Succulents have always been my favorite group of plants and none has charmed me as much as Lithops. What are Lithops? Upon first viewing them, they seem to be more rock than plant, but be assured they are 100% botanical. Also called living stone plants, Lithops have adapted amazingly to their wild range and have unique features that allow them to survive in harsh regions. The history of Lithops starts with a little background on succulent adaptations and plant needs in hot, arid South Africa.
Lithops Plant History
There are more types of succulents than can be counted. This group of plants can survive in extremely cold, inhospitable areas all the way to dry, desert climates. Lithops have become adept at surviving in the latter type of climate. These tiny plants hug the ground to avoid sunburn, predation and evaporation of scarce moisture. When first confronted with one, it really does appear to be a small rock of some kind, which leads to its many names such as Stoneface, Pebble Plant, Flowering Stone and Mimicry Plant.
As colorful as the names are, the plant itself is a marvel. Modern Lithops plant history has placed it in the family Mesembs, a group of at least 1,900 species of plants, of which Lithops represents 37 species.
Lithops develop into two mirror sections. They bisect easily into nearly identical halves, each of which is a leaf. These leaves are heavily padded like thornless cactus pads and come in a myriad of earth tones. Essentially, they resemble a rock that has been split down the middle and bear all manner of speckling and marbling to blend in with their surroundings.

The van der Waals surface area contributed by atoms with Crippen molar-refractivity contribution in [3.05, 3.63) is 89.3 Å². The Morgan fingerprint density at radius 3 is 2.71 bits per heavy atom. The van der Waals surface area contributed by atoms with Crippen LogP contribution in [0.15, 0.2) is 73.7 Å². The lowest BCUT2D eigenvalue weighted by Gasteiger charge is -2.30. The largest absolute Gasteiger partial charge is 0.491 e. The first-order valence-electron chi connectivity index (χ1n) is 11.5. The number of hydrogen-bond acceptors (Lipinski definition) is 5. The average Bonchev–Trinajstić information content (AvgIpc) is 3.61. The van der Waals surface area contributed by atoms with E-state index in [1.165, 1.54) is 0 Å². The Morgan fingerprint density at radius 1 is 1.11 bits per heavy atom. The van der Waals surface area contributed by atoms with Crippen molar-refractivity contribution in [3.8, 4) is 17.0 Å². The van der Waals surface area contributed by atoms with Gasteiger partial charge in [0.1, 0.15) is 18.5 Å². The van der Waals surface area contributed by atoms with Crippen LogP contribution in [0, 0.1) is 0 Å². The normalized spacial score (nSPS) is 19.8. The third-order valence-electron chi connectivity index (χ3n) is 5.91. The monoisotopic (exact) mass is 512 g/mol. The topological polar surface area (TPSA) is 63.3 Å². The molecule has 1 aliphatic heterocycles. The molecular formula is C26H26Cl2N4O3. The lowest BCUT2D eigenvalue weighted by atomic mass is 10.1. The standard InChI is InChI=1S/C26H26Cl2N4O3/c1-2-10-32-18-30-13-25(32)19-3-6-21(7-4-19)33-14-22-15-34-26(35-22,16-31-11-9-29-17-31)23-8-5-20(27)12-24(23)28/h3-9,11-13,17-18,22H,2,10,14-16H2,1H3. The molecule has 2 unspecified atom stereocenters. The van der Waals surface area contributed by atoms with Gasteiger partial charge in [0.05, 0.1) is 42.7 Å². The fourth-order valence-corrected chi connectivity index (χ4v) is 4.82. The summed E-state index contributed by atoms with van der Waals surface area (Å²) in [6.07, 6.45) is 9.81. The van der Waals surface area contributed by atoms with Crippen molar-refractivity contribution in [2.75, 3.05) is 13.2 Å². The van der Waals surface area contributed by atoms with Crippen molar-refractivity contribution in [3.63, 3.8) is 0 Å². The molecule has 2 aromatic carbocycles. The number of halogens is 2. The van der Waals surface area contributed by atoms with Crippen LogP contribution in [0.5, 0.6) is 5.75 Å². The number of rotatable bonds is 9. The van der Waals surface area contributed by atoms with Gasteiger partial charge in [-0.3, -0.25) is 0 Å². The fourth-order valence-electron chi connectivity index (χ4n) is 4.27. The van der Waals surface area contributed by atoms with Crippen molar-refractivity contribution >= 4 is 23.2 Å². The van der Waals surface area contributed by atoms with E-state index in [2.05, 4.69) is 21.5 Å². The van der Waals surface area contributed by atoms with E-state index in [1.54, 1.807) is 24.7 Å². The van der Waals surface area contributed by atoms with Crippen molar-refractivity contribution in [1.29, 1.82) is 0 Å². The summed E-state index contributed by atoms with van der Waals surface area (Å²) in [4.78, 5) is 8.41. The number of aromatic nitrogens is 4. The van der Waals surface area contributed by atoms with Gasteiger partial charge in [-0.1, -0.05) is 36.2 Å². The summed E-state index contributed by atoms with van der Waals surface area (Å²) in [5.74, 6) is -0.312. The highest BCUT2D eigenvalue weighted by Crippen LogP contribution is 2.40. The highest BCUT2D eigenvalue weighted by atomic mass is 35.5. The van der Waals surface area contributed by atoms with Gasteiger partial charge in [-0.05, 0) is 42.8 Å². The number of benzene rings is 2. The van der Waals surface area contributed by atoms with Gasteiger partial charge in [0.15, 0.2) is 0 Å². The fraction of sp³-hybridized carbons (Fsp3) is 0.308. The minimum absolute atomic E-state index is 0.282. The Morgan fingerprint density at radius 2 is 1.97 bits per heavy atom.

Living stone plants have no stem as we think of it; instead, the plants are fused to the ground through their taproot. Over time, usually after 3 to 5 years, the plants produce strikingly showy flowers, usually golden yellow. In many species, they will grow several more leaves and become a rock-like cluster. Some species of Lithops can live more than 40 years.
The history of Lithops as a houseplant began in 1811 when John Burchell found these living rocks on a visit to South Africa. He subsequently wrote about them in 1822 and 1824. Modern cultivation probably started with Moritz Kurt Dinter, an exotic plant collector affiliated with La Mortola Gardens. He was a plant explorer who logged uncounted miles in pursuit of unique specimens, which were sent to Europe. During this time, the plant was classed as Mesembryanthemum and by 1914, it was divided into a more accurate genus, and Lithops was created. Many collectors followed and over time discoveries have added to the number of species in the group. It is now a popular houseplant but excessive harvesting has diminished much of the variety and range Lithops once occupied.
Growing Lithops Plants
Like most succulents, growing Lithops plants is quite easy provided a few conditions are met for the plant’s health. The best mixture is 50% pumice and well-draining soil in bright light. Lithops are adapted to low fertility soil and do not need fertilizer. In fact, the key element to healthy plants is the watering cycle.
In winter, plants are not actively growing and should be watered sparingly, just barely enough to keep roots alive. Once spring arrives and photoperiods are longer, the plant is encouraged to remove itself from dormancy and begin growth. Increase water slightly but be cautious to keep the roots from remaining soggy. When soil is dry to the touch an inch down, it is time to water.
After flowering, taper off watering the plant. Plants grown under light will likely need a bit more water. Other than that, growing Lithops plants is remarkably easy and rewarding. Try a little dish garden in the home where curious guests can get a good gander at these remarkable plants.